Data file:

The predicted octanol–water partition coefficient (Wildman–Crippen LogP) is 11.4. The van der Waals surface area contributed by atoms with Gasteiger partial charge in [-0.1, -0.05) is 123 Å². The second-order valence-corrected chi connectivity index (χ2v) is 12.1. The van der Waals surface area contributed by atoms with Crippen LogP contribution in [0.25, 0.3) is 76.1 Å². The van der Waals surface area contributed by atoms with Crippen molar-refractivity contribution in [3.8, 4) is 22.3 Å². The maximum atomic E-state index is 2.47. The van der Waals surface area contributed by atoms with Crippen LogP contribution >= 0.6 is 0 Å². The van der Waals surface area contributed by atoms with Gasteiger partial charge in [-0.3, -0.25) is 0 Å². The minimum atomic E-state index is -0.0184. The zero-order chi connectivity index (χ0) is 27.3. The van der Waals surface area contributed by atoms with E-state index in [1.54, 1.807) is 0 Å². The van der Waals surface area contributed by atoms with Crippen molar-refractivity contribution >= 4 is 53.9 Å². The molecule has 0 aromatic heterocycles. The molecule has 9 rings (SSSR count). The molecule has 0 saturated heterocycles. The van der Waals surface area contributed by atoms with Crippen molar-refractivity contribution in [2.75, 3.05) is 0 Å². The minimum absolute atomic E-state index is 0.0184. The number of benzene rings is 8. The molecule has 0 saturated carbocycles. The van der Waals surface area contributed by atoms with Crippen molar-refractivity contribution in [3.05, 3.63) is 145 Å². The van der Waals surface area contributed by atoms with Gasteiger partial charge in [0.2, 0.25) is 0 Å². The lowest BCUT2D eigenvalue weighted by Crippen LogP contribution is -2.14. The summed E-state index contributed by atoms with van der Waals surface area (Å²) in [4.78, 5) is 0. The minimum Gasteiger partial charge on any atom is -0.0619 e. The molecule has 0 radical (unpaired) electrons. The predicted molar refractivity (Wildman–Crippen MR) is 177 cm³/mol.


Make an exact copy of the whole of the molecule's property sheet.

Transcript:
The predicted octanol–water partition coefficient (Wildman–Crippen LogP) is 11.4. The van der Waals surface area contributed by atoms with Gasteiger partial charge in [-0.1, -0.05) is 123 Å². The second-order valence-corrected chi connectivity index (χ2v) is 12.1. The van der Waals surface area contributed by atoms with Crippen LogP contribution in [0.25, 0.3) is 76.1 Å². The van der Waals surface area contributed by atoms with Crippen molar-refractivity contribution in [3.8, 4) is 22.3 Å². The maximum atomic E-state index is 2.47. The van der Waals surface area contributed by atoms with Crippen LogP contribution >= 0.6 is 0 Å². The van der Waals surface area contributed by atoms with Gasteiger partial charge in [-0.3, -0.25) is 0 Å². The minimum atomic E-state index is -0.0184. The zero-order chi connectivity index (χ0) is 27.3. The van der Waals surface area contributed by atoms with E-state index in [1.54, 1.807) is 0 Å². The van der Waals surface area contributed by atoms with Crippen molar-refractivity contribution >= 4 is 53.9 Å². The molecule has 0 aromatic heterocycles. The molecule has 9 rings (SSSR count). The molecule has 0 saturated heterocycles. The van der Waals surface area contributed by atoms with Crippen molar-refractivity contribution in [2.75, 3.05) is 0 Å². The minimum absolute atomic E-state index is 0.0184. The number of benzene rings is 8. The molecule has 0 saturated carbocycles. The van der Waals surface area contributed by atoms with Crippen molar-refractivity contribution in [3.05, 3.63) is 145 Å². The van der Waals surface area contributed by atoms with Gasteiger partial charge in [0.2, 0.25) is 0 Å². The lowest BCUT2D eigenvalue weighted by Crippen LogP contribution is -2.14. The summed E-state index contributed by atoms with van der Waals surface area (Å²) in [4.78, 5) is 0. The minimum Gasteiger partial charge on any atom is -0.0619 e. The molecule has 0 radical (unpaired) electrons. The predicted molar refractivity (Wildman–Crippen MR) is 177 cm³/mol.